Dr. Catherine (Cate) Kensie teaches history at Aberdeen College, a small liberal arts college in the American Midwest. She loves teaching and her subject, but her department is tiny and declining. She’s been promised a tenure-track position, but the promise is getting old, and she knows it’s not worth much if anything. Her department chair has dangled the promise to keep her accepting the times and courses no other professors want. She has little extracurricular life, except for much-loved dog, Riley. And she has no family, being an only child of parents who died in an automobile accident.
At home, she finds a telephone message. The voice refers to a letter she’s never received. Someone named William Smythe, a London attorney, is arriving that evening. He refers to the letter he’d sent, and says he has a fast turnaround and must return to Britain early the next day. When Smythe arrives, to obtain a DNA sample, she learns that she may be the only heir to a title and a castle in Scotland. Cate is stunned; she has no knowledge of family in Scotland or anywhere else.
Two weeks later, she hears the results of the DNA test. She’s the heir, and she is now a countess. With her job at a dead-end, she decides she’s going to Scotland. She learns of a few odd requirements; the now-deceased previous countess is requiring she wear a watch on a chain around her neck at all times. But that seems a relatively minor obligation. And it’s off to Britain, first to London and then to Scotland.
And Dunhaven is indeed a castle, replete with battlements and legends and stories. Cate decides to use the castle’s large library and the village library and archives to figure out her connection to the MacKensie family, perhaps to write a book about the family history. And in the meantime, there are those strange people who keep showing up in period dress, the people who seem as real as Cate herself.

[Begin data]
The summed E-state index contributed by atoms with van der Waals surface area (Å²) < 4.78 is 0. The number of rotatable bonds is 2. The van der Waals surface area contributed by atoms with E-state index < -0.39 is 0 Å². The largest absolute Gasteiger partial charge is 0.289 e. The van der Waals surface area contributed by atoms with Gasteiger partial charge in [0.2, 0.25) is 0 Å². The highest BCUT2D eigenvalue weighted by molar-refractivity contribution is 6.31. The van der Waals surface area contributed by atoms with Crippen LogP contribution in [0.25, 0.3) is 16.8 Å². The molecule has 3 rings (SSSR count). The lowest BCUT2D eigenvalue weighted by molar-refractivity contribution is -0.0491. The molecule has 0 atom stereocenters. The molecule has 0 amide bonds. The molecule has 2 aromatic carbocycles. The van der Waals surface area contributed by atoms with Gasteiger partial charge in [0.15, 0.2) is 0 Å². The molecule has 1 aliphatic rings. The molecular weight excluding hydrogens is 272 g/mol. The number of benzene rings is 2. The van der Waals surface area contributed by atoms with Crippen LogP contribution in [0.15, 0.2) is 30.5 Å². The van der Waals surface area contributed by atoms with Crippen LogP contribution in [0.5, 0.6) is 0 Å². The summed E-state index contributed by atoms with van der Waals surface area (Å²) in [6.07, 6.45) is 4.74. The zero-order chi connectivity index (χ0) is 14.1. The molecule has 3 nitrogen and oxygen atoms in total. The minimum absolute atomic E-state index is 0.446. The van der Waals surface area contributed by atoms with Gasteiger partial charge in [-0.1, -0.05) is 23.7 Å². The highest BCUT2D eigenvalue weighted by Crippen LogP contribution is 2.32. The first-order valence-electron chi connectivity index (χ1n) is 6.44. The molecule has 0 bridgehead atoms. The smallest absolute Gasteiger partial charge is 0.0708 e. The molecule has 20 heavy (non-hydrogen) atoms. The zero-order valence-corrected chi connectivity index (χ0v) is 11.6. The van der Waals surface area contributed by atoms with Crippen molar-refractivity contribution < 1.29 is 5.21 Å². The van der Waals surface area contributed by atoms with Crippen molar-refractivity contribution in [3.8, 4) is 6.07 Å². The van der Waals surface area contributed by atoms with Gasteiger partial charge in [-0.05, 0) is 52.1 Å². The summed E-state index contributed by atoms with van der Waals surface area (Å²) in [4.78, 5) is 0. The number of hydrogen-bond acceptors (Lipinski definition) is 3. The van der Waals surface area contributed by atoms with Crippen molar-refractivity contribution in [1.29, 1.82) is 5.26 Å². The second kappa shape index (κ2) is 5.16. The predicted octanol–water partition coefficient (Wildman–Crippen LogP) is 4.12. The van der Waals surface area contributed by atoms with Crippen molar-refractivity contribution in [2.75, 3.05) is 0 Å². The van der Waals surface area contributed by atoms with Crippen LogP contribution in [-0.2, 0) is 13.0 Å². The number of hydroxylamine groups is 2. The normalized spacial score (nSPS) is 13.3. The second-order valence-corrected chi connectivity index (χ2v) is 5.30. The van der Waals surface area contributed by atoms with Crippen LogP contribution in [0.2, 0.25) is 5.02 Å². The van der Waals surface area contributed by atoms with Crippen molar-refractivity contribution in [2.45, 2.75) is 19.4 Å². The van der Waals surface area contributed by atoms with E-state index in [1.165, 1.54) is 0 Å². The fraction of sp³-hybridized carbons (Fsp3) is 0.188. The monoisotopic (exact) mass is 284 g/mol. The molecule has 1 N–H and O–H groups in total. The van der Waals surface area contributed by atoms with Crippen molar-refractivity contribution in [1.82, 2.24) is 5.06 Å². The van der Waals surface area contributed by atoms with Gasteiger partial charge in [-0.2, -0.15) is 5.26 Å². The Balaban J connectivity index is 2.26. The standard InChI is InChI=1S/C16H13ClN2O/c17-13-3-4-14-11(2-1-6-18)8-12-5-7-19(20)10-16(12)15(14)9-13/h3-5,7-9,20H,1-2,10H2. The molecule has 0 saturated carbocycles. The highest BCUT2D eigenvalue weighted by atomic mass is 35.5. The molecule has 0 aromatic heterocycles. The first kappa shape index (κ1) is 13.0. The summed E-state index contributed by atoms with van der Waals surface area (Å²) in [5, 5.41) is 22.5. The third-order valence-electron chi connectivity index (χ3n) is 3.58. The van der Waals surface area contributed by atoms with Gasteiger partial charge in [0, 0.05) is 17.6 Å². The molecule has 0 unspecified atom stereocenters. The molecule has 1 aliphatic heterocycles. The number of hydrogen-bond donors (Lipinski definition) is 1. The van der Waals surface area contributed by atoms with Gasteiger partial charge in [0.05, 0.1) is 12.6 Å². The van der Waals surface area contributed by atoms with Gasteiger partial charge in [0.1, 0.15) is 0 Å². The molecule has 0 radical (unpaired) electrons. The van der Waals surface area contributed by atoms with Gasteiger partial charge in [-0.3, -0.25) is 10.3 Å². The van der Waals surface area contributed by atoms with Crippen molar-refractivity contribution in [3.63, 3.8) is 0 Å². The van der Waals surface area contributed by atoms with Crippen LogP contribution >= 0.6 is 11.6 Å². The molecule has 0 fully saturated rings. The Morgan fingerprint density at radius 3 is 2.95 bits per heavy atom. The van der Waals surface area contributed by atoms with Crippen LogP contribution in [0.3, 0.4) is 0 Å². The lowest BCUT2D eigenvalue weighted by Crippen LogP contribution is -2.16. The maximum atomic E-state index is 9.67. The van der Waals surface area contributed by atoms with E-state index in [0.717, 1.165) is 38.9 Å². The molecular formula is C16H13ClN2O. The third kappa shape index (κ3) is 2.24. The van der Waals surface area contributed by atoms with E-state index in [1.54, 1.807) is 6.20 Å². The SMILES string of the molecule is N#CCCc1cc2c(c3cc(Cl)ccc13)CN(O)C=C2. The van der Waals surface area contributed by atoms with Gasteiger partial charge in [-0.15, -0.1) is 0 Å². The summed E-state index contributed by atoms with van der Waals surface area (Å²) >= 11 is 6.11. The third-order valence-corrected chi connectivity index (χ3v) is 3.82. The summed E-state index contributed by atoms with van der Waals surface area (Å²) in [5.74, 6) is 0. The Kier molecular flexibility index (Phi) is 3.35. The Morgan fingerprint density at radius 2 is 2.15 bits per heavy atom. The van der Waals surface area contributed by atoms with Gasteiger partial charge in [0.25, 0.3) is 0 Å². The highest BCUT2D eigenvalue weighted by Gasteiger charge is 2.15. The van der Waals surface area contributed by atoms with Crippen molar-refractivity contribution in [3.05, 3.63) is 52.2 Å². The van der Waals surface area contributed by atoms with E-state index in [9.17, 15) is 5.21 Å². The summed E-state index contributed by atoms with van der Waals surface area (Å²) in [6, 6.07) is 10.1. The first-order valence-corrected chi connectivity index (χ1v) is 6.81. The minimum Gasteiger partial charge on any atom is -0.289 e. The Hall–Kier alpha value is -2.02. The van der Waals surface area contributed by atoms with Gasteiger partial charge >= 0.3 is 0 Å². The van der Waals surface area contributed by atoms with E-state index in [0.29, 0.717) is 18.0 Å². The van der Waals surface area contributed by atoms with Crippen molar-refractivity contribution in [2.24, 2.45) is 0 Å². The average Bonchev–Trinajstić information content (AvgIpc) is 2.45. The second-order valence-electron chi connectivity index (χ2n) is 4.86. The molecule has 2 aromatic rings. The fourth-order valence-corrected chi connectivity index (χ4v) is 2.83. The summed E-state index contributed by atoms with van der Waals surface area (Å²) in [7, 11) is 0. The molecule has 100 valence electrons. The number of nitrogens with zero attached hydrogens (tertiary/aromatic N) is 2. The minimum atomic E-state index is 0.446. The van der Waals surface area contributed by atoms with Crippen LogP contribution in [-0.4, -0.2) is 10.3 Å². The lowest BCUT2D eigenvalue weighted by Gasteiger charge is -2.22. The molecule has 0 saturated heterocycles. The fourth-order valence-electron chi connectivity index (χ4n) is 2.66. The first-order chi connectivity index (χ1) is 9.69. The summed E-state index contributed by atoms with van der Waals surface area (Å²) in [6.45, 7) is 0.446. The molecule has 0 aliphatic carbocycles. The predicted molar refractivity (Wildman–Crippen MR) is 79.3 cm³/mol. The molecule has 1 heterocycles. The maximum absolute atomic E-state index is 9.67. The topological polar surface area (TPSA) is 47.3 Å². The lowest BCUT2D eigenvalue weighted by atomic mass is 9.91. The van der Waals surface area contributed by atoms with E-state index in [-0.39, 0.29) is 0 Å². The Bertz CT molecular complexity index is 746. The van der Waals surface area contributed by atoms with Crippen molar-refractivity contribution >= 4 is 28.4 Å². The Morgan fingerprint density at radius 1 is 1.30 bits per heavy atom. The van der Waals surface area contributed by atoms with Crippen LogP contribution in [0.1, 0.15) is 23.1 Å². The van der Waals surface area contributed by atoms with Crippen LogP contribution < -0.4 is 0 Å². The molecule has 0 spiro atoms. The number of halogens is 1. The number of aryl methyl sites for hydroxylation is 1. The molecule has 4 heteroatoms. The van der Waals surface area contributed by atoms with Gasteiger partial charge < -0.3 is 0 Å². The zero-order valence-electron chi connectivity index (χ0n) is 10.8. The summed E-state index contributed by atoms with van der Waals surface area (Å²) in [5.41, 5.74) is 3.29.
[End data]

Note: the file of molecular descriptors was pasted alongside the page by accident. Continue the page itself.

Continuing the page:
The Secret of Dunhaven Castle by Nellie Steele is the story of Cate Kensie discovering who her family is and was and the secret that’s harbored by the castle. It’s a mystery with a dash of science fiction and even a hint of romance (one suspects Cate’s estate manager might become something more than an employee). It’s written almost like the narrative in a journal, with a precise accounting of what happens each day over a several-week period.
Nellie Steele is the pen name for the Melissa Sovak, who lives with her family in Pittsburgh and teaches statistics at a local university. She’s also written The Murder at Dunhaven Castle, the second in the Cate Kensie series, and two novels on the Shadow Slayer Series, Shadows of the Past and Stolen Portrait, Stolen Soul.
If you like a story of a castle in Scotland, an unexpected American heiress, and odd things happening (and I do), The Secret of Dunhaven Castle is a great and almost-addictive read.